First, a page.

The same is true of animal learning. Tool use and problem solving are simply not amenable to the argument that animals have no inner conscious life. During the 1920’s in Britain, a novel problem emerged from animal learning. Milk was regularly delivered to doors in glass bottles with a tinfoil or cardboard cap. But an enterprising bird near Southampton discovered that the top could be removed to provide a tasty treat. Once one bird discovered the possibility of opening milk bottles, the trend caught on faster than a cat video on Facebook. All across the country frustrated people found their morning milk deliveries plundered by birds. The fad was not limited to one species of bird or one method of removing the cap (one observer saw a bird use two different techniques in a matter of minutes). All it seemed to require was for birds to understand that milk bottles could provide food, and they found various ways to access it. The problem became so bad that morning milk deliveries came to an end: human culture changed because of animal learning. Now, many avian generations later, the tradition of delivering milk bottles has been taken up again. A friend of mine in London has had milk delivered to her door for 5 years, and not once have the bottles been opened by feathered friends. The learning that was once widespread across British birds has been forgotten. If the bird learning had been instinctive or somehow reflexive, the behaviour would not drop out after just a few generations. Instead, the incidents point toward bird learning being a genuine choice made amongst a variety of options: a cultural tradition, if you will.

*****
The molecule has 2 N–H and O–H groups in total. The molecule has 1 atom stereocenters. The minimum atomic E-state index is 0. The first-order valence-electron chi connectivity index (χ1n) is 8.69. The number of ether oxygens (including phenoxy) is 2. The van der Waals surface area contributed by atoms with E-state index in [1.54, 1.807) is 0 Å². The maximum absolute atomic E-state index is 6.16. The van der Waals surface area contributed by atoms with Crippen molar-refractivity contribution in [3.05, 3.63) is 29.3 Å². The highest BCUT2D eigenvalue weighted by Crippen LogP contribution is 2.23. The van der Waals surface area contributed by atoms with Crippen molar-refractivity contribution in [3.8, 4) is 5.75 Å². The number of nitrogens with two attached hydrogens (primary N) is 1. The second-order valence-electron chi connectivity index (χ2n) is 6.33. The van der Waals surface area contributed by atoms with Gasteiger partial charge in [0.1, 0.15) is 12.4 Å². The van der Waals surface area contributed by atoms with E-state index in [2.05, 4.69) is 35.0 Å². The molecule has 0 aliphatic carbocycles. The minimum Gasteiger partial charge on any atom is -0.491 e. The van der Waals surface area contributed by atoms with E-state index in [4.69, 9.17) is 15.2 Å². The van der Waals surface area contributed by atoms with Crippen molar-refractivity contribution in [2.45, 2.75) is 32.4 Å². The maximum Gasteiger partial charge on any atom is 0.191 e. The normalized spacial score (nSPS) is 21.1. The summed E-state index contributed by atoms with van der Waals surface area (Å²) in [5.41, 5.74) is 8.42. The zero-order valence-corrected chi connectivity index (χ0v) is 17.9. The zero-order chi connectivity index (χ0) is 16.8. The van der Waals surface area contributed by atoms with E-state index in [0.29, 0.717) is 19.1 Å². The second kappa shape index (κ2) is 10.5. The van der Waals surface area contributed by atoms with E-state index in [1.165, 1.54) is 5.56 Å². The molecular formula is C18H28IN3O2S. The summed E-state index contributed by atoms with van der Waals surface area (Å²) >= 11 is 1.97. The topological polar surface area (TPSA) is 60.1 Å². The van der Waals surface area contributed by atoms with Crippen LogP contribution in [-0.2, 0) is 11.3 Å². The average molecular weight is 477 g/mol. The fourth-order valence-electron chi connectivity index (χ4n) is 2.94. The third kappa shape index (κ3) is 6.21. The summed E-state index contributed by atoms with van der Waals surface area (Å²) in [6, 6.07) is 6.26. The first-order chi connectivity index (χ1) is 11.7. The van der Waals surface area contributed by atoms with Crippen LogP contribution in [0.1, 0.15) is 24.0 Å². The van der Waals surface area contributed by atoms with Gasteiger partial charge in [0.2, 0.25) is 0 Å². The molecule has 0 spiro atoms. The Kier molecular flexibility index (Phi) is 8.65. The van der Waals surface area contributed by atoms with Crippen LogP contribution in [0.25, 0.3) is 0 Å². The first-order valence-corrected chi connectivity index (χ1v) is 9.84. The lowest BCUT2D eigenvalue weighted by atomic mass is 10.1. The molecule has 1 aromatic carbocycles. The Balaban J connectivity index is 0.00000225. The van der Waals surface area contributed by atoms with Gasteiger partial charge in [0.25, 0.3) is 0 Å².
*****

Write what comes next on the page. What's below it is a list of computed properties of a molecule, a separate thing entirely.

In another example, the macaque monkeys of Koshima were fed sweet potatoes on the beaches so that primatologists could more easily study their behaviour.[1] One enterprising monkey named Imo, apparently annoyed at the dirt and sand on her potatoes, started washing them in a nearby stream. Soon all the other monkeys did the same. Then it was found that washing in the sea instead of the stream seasoned the potatoes with salt. A second problem was also solved by the innovative Imo. The scientists would also leave piles of wheat out for the monkeys to eat. Inevitably, sand mixed with the wheat, leaving the monkeys with the long and boring task of sorting out sand from wheat. One day Imo scooped up the whole pile and threw it into the sea water. The sand sunk immediately, leaving Imo to collect the floating wheat. Soon, others did the same. There was one more unintended consequence: the monkeys were now spending enough time in the water to become familiar with it. Swimming, diving, and playing in the water became a common pastime and endured long beyond the point when scientists stopped feeding the macaques. Fifty years later, the macaques still visit the beaches to wash potatoes and play in the water. The change in behaviour has also opened up new foodsources: the monkeys eat limpits, octopi, and fish that they find in pools along the beach. One small innovation by one individual set off a chain of behavioural changes in an entire population that could in turn influence ecological and evolutionary relationships.